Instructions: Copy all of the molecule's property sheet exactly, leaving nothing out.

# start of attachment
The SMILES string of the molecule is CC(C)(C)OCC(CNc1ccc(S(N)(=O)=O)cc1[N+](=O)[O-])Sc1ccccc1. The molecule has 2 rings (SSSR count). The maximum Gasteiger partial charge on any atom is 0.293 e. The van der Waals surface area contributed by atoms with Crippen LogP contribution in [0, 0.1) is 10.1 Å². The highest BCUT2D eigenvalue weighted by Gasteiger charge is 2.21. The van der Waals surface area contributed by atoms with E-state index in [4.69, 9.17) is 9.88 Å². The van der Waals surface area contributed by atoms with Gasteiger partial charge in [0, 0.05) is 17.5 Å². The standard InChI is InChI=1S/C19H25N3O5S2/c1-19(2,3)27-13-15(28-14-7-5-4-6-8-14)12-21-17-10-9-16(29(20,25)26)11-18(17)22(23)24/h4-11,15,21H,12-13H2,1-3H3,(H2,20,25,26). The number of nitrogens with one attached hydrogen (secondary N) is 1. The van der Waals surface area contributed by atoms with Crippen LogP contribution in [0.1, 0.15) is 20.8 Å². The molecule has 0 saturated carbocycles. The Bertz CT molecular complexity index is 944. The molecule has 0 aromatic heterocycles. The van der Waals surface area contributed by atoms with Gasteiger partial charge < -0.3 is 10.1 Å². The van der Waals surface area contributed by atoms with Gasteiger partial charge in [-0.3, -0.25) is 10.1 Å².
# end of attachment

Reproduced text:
The SMILES string of the molecule is CC(C)(C)OCC(CNc1ccc(S(N)(=O)=O)cc1[N+](=O)[O-])Sc1ccccc1. The molecule has 2 rings (SSSR count). The maximum Gasteiger partial charge on any atom is 0.293 e. The van der Waals surface area contributed by atoms with Crippen LogP contribution in [0, 0.1) is 10.1 Å². The highest BCUT2D eigenvalue weighted by Gasteiger charge is 2.21. The van der Waals surface area contributed by atoms with E-state index in [4.69, 9.17) is 9.88 Å². The van der Waals surface area contributed by atoms with Gasteiger partial charge in [0, 0.05) is 17.5 Å². The standard InChI is InChI=1S/C19H25N3O5S2/c1-19(2,3)27-13-15(28-14-7-5-4-6-8-14)12-21-17-10-9-16(29(20,25)26)11-18(17)22(23)24/h4-11,15,21H,12-13H2,1-3H3,(H2,20,25,26). The number of nitrogens with one attached hydrogen (secondary N) is 1. The van der Waals surface area contributed by atoms with Crippen LogP contribution in [0.1, 0.15) is 20.8 Å². The molecule has 0 saturated carbocycles. The Bertz CT molecular complexity index is 944. The molecule has 0 aromatic heterocycles. The van der Waals surface area contributed by atoms with Gasteiger partial charge < -0.3 is 10.1 Å². The van der Waals surface area contributed by atoms with Gasteiger partial charge in [-0.3, -0.25) is 10.1 Å².